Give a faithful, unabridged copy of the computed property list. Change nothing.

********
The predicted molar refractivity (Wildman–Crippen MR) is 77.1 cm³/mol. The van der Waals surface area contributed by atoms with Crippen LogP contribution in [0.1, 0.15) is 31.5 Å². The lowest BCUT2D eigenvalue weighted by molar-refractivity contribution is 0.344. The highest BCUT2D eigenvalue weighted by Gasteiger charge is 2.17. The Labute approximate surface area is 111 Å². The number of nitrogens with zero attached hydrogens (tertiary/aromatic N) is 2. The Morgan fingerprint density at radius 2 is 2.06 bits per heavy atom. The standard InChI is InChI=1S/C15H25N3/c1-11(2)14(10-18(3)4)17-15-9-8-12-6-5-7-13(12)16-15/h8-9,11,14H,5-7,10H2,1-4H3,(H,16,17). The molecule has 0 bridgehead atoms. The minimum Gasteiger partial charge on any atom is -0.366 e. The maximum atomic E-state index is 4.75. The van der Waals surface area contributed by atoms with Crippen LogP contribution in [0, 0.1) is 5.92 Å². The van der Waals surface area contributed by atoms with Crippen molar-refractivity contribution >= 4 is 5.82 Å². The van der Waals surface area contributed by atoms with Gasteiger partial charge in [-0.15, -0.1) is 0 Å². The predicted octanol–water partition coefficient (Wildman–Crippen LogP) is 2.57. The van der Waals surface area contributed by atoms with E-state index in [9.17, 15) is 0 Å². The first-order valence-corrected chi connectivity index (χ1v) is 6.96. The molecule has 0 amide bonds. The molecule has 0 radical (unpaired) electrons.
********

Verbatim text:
The predicted molar refractivity (Wildman–Crippen MR) is 77.1 cm³/mol. The van der Waals surface area contributed by atoms with Crippen LogP contribution in [0.1, 0.15) is 31.5 Å². The lowest BCUT2D eigenvalue weighted by molar-refractivity contribution is 0.344. The highest BCUT2D eigenvalue weighted by Gasteiger charge is 2.17. The Labute approximate surface area is 111 Å². The number of nitrogens with zero attached hydrogens (tertiary/aromatic N) is 2. The Morgan fingerprint density at radius 2 is 2.06 bits per heavy atom. The standard InChI is InChI=1S/C15H25N3/c1-11(2)14(10-18(3)4)17-15-9-8-12-6-5-7-13(12)16-15/h8-9,11,14H,5-7,10H2,1-4H3,(H,16,17). The molecule has 0 bridgehead atoms. The minimum Gasteiger partial charge on any atom is -0.366 e. The maximum atomic E-state index is 4.75. The van der Waals surface area contributed by atoms with Crippen LogP contribution in [0, 0.1) is 5.92 Å². The van der Waals surface area contributed by atoms with Crippen molar-refractivity contribution >= 4 is 5.82 Å². The van der Waals surface area contributed by atoms with Gasteiger partial charge in [-0.15, -0.1) is 0 Å². The predicted octanol–water partition coefficient (Wildman–Crippen LogP) is 2.57. The van der Waals surface area contributed by atoms with E-state index in [9.17, 15) is 0 Å². The first-order valence-corrected chi connectivity index (χ1v) is 6.96. The molecule has 0 amide bonds. The molecule has 0 radical (unpaired) electrons.